The 5-year survival rate for localized Leiomyosarcoma is 60% [6]. The term “localized” suggests that the cancer hasn’t spread too far. Doctors may still give treatment a go since survival rates are higher.

Survival According to Staging

The survival probabilities are calculated according to staging. But, the four stages of Leiomyosarcoma are further divided into the following categories [7]:

  • Localized
  • Regional
  • Distant

The 5-year survival rate for those with “localized” Leiomyosarcoma is 60%. For those with “regional” Leiomyosarcoma, the rate is 37%. For people with “distant” Leiomyosarcoma, the survival rate is 12%.

It is reasonable to conclude that staging a disease helps understand its survival rate and prognosis. People with localized Leiomyosarcoma have a better chance of survival. Those with distant Leiomyosarcoma have critically low chances of survival.

While these numbers/rates of survival are important, they don’t take everything into account. It’s important to note that survival rates depend on the following factors:

  • How far has the cancer spread?
  • Your age
  • Your overall health
  • Tumor type
  • Tumor grade
  • How well does the cancer respond to various treatments? Etc.

It’s also important to note that some patients have a better prognosis than what these numbers represent. This is because treatments get better over time.

Leiomyosarcoma Treatment Options

As with every other disease, Leiomyosarcoma is also prone to conflicting research. While there are treatments available, they depend on an individual’s symptoms.

The therapies/treatments further depend on the following:

  • Your medical history
  • The stage of the disease
  • Age
  • Allergies
  • Personal preference, etc.

Treatment Types

Treatment types include [8];

In general, treatments for Leiomyosarcoma may include:

  • Surgery: Surgery aims to remove the entire Leiomyosarcoma. But if the cancer has begun affecting other surrounding organs, this approach might not be viable. As an alternative, your surgeon might remove as much of the cancer as they can.
  • Radiation therapy: To kill cancer cells, radiation therapy employs powerful energy beams such as:

- Protons

- X-rays

First, you lie on a table during the therapy session. Following this, a machine moves around you and focuses energy beams into your body. After surgery, radiation therapy is a viable option to eradicate any surviving cancer cells.

  • Chemotherapy: Chemotherapy involves using drugs that destroy cancer cells. They do so by using powerful chemicals. If surgery is unable to completely remove the Leiomyosarcoma, your doctor may advise getting chemotherapy.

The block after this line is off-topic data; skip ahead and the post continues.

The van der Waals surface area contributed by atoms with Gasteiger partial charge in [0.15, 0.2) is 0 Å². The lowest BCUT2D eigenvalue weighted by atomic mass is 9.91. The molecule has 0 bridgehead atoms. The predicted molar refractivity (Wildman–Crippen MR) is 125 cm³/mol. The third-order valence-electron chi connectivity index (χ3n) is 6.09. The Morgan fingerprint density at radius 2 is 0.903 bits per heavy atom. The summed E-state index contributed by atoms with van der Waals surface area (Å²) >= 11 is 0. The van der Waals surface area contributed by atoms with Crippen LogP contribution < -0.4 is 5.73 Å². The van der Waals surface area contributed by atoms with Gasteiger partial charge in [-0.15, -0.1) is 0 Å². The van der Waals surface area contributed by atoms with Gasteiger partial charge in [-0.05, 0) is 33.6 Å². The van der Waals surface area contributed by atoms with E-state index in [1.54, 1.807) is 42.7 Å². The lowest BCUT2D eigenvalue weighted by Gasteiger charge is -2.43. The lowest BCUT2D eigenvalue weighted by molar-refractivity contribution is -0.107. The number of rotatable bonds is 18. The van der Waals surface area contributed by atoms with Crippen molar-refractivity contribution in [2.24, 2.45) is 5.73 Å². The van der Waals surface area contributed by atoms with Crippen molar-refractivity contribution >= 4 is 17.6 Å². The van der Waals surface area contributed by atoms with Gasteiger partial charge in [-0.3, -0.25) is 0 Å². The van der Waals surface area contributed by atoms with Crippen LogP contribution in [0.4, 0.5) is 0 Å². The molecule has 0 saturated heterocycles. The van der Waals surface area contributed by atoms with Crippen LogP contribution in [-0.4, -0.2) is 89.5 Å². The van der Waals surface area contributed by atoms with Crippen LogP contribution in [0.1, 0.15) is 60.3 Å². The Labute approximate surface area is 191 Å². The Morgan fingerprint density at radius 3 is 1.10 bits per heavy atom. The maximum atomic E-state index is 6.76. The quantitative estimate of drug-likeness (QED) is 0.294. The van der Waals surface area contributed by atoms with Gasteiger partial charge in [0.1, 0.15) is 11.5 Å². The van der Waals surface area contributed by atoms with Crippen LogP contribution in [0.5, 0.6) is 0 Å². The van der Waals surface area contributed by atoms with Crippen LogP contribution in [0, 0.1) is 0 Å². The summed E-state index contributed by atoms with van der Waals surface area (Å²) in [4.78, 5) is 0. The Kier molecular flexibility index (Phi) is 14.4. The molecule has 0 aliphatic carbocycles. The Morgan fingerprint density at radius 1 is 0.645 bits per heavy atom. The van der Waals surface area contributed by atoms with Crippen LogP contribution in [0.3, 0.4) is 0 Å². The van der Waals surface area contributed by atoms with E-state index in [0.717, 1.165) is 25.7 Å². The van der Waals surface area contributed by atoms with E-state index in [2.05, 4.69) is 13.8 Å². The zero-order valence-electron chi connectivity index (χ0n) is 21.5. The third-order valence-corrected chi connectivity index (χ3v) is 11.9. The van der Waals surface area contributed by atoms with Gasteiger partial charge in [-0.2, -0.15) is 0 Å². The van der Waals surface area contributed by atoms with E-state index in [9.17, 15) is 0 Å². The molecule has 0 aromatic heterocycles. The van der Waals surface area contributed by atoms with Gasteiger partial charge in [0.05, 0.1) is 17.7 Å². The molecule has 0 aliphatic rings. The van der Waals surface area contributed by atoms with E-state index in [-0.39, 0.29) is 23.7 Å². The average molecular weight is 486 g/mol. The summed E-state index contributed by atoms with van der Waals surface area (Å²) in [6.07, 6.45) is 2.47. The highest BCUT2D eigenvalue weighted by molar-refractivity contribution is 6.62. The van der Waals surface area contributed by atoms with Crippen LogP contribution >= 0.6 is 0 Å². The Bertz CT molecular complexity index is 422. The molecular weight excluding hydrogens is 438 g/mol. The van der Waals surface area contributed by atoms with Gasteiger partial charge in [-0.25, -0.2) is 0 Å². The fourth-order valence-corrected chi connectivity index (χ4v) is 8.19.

• Targeted drug therapy. Targeted therapies/treatments concentrate on particular defects prevalent in cancer cells. These therapies can kill cancer cells by blocking such abnormalities. Advanced leiomyosarcoma patients might benefit from targeted medication therapy. Your doctor may perform a test on your cancer cells to see if you would benefit from taking this treatment.

Clinical Trials for Leiomyosarcoma

Fortunately, there are many more treatment options available than the ones above. Technology has paved the way for solutions that weren’t available before.

There have been many advancements in biological research and technology, allowing patients to enter clinical trials. This way, they are able to find better options with a better prognosis.

But, one must be active, healthy, and aware to enter such trials. If you are considering applying, speak to your doctor and health insurance provider first. Ensure reading up on these trials thoroughly. Most importantly, do not rush into them in hopes of finding a treatment. Trials also tend to have side effects.

So, make sure to:

  • Do your research
  • Ask questions from the authorities carrying out these trials
  • Speak to your doctor



Leiomyosarcoma can be challenging to diagnose earlier. This means it may be very late when you finally learn of your diagnosis. But this isn't always the case. The key is to watch out for all the symptoms in this guide.

The key is also to understand that the prognosis and treatments can vary from person to person. The information in this guide only aims to help you learn about the disease, its symptoms, prognosis, etc.

Moving on, you must discuss any concerns with your doctor before reaching conclusions about your symptoms. Not all signs and symptoms indicate the presence of Leiomyosarcoma.

Fortunately, early-stage Leiomyosarcoma is not aggressive. So, there's always a treatment option to consider. Clinical trials have also led to the emergence of more treatments. In conclusion, a patient's chances of survival are much better today than they were in the past.